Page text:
REDMOND, Wash., July 12, 2004 — Microsoft Corp. today announced that the United Nations High Commissioner for Refugees (UNHCR) is one of 104 nonprofit organizations to receive support as part of the companys third round of Unlimited Potential (UP) grants. UNHCR intends to establish three community technology learning centers (CTLCs) in its Dadaab Camp in Kenya, where more than 130,000 refugees have been living for more than 12 years. These centers will provide basic computing courses that can help camp residents pursue continuing education and contribute more fully to their communities and home countries.
Earlier this year, Microsoft, UNHCR and the Red Cross collaborated to open the first CTLC for refugees in St. Petersburg, Russia. The CTLC serves the needs of displaced individuals from Afghanistan and Africa, as well as of local people with disabilities.
“CTLCs provide us a modern, practical solution for meeting the needs of refugees and offering them new educational opportunities,”
said Pierre Bernard Le Bas, head of private sector and public affairs service of UNHCR.
“Refugees have limited access to schools and other educational resources. For many of them, CTLCs offer them another avenue to gain the skills and knowledge they need to make their way in life.”
In the 12 months since Unlimited Potentials inception in 2003, the company has awarded more than $80 million to CTLCs in 78 countries. The current grant round provides more than $30 million (U.S.) in cash and software for organizations in 56 countries.
The current round of Unlimited Potential grants provides resources for community-based training programs in every region of the world, as demonstrated by the following examples:
In the United States, Microsoft will work with Community Preservation Development Corp. (CPDC). CPDC has been establishing community technology learning centers in and around the Washington, D.C., metropolitan area since 1989, partnering in these communities to offer office technology and skills training to residents earning low to moderate incomes to help them improve their job prospects and income. CPDC currently operates 15 community development programs in 21 housing complexes in the Washington, D.C., area.
In China, Microsoft will work with the Beijing Xicheng District Library, Beijing Xicheng District Youth League and Beijing Youth League to establish the first community technology learning center in Beijing. The CTLC will provide migrant workers, disadvantaged groups and the general public with access to information technology and basic computer training; it is projected to reach more than 13,000 learners in the first year alone. Microsoft is also working with the China Foundation for Poverty Alleviation and PlaNet Finance China to establish CTLCs in rural Chinese communities. These CTLCs will be linked to pre-existing microfinance institutions, enabling the centers to offer technology training as well as financial information to help reduce poverty and encourage entrepreneurship.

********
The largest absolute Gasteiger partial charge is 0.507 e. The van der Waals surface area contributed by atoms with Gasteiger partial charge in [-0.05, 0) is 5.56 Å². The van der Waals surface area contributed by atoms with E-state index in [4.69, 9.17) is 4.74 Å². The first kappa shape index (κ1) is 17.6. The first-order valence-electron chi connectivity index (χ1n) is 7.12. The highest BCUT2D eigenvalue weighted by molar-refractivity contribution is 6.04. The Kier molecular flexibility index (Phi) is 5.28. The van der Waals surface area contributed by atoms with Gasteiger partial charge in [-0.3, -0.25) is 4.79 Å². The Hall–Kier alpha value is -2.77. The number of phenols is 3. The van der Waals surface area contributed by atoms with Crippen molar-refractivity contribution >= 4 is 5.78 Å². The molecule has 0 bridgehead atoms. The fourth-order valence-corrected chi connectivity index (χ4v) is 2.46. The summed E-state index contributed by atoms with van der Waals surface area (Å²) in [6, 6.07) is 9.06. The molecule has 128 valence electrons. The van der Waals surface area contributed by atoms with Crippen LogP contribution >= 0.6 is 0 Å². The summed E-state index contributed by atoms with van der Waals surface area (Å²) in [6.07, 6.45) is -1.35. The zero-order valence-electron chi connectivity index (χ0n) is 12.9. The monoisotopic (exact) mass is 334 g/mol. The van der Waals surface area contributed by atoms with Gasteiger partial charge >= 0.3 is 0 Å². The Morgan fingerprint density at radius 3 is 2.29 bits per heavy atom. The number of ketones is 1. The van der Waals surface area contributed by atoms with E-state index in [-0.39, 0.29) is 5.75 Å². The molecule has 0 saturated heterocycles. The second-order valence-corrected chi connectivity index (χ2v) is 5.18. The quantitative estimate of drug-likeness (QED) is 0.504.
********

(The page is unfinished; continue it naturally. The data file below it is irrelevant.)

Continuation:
In Peru, Microsoft will provide support for La Fundacion para el Desarrollo Solidario (FUNDADES). FUNDADES will use its Unlimited Potential grant to implement a technology training program to help teen parents with no economic resources or computing skills find jobs to support their families. Unlimited Potential is a global initiative focused on providing technology training through CTLCs to improve computer literacy and skills for underserved individuals. UP grants will be used by CTLCs to help fund the hiring and training of technology instructors, expand course offerings and reach a broader base of underserved community members.
About Microsoft Unlimited Potential
The UP curriculum emphasizes real-world technology applications and will initially be available in English, French, German and Spanish language versions. In the near future, Microsoft will work with partners to launch a global support network to deliver technology research, tools and services to training centers worldwide. To date Microsoft has distributed nearly $80 million in cash and software through Unlimited Potential to 78 countries throughout Africa, Asia, Europe, Latin America, the Middle East and North America. A complete list of Unlimited Potential grant recipients can be found at http://www.microsoft.com/mscorp/citizenship/overview/uprecipients.asp .
Microsoft began its philanthropic activities in 1983 and put forth one of the first philanthropic efforts in the high-tech industry. Microsoft Unlimited Potential is a global program that focuses on improving lifelong learning for underserved young people and adults by providing technology skills through community-based technology and learning centers. Microsoft believes that by providing the necessary training and tools, it will help create social and economic opportunities that can transform communities and enable people to realize their potential. More information can be found at http://www.microsoft.com/unlimitedpotential/ .
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